Monday, June 11, 2012

It's Monday! Are You Writing?


Photo: Apieling Pictures.


     Today I decided to write on the writing process. Do you write full-time or part-time? If you're a full-time writer, do you write on the weekends also? If part-time, do you only write on weekends?

     I ask these questions to see how disciplined we are as writers. And to share tips for improving the quality and quantity of  our out puts. Are you producing over a thousand words per day? If so, do you care to share your secrets with others? I invite you today to share you writing tips here.

     The writing day for me starts with a two to five mile walk, which helps my mind set up the scenes for the day. Everyday in my journal I write my word goal for the day or the research that is needed. My word goal everyday is two thousand five hundred. I don't beat myself up if I don't achieve that, sometimes life gets in the way. What I do the next day is pick up the slack and continue to strive for my word count goal.

     Next on my list, I review the previous days work, making edits or revisions before I continue with the story. This puts me back into the story and helps me minimizes the amount of revising needed when the story is complete.

     The last secret I have if the words or story don't flow is I work on another story; either outlining it or writing down ideas for it. After you write for awhile you'll find you can go back into your current wip without missing a beat. As long as you're writing, the story should start to flow.

     Now I'm ready to write. Let the adventures continues.

14 comments:

  1. I write fulltime, usually working six days a week. I set a weekly goal rather than a daily one for the number of pages I want to get written because some days get cluttered up with other stuff. I start my day off editing the pages I wrote the day before, which has the dual benefits of smoothing out the text while getting me back into the flow of the story.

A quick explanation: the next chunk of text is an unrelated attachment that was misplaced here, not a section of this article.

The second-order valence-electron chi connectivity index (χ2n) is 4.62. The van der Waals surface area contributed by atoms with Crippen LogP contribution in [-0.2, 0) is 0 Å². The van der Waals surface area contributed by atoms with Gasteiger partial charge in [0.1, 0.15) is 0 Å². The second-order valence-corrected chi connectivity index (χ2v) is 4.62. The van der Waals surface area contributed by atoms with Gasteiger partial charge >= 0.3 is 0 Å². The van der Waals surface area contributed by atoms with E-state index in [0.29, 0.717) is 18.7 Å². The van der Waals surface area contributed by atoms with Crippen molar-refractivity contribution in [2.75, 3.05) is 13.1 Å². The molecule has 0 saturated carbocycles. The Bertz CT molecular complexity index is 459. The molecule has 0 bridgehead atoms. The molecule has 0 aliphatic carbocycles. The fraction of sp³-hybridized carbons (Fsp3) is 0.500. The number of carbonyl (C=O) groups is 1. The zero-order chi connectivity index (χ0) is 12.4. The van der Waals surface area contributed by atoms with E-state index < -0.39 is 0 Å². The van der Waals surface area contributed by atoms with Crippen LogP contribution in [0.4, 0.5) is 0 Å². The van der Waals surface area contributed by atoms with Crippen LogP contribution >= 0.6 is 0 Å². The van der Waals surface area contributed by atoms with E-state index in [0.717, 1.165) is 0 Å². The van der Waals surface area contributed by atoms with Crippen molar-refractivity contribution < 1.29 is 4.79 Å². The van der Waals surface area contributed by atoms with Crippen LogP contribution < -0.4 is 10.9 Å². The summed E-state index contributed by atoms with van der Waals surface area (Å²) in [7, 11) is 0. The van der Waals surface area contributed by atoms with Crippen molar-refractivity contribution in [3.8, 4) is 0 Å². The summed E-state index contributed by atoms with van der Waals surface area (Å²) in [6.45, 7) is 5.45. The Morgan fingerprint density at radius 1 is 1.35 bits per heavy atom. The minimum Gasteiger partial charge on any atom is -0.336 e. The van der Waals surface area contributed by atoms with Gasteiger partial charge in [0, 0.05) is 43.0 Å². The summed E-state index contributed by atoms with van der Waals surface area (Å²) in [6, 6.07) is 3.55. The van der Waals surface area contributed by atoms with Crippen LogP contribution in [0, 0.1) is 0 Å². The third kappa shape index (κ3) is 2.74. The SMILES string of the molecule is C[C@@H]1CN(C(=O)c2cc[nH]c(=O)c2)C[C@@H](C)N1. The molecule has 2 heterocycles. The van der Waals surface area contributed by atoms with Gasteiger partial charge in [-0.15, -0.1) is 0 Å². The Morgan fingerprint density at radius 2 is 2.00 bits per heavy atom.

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    1. I find the same process works for me, Alexis. Thanks for visiting, Marian

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  2. I write fulltime, seven days a week. I get up at 6:30 and am up ltil usually midnight or so. During that time I write, but not continuously, and I also edit for my wonderful authors! I have no fixed schedule, and I work on different WIP's at a time. When I do get a job, that time will be shortened, but I'll still write and edit as before.

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    1. Sounds like you have your process down pat, Julie. Good luck with the job hunting, Marian

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  3. I guess I write part time. I work five days a week but I still make sure I write seven days a week at least a 1000 words a day.

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    1. That's an excellent word count, Jamie

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  4. My writing day really depends on what my six-year-old is doing. When she's in school, it's two hours in the morning, a walk, then lunch, and 2-3 hours in the afternoon. Now that she's out of school, it's way less organized.

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    1. Stacy,
      I hear that from a lot of writers with children. Some dread the summer just for that reason.

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  5. I work as a full-time freelancer from my home, and I pretty much write every day because I'm always juggling multiple deadlines. That said, I usually don't do two "non-fiction writing" or two "editing" jobs at the same time. I can do one of each together, and must do so since I often need a break from projects to ruminate before I can do final completions. Since this is how I make my living, I firmly schedule all paying work--the only way I keep clients is to deliver quality projects as promised. Not scheduling things, or trying to squeeze things in, tends to produce writing I'm not "quite so happy with", and even if the client is appeased I'm not. Hence, my calendar is an extension of my right hand.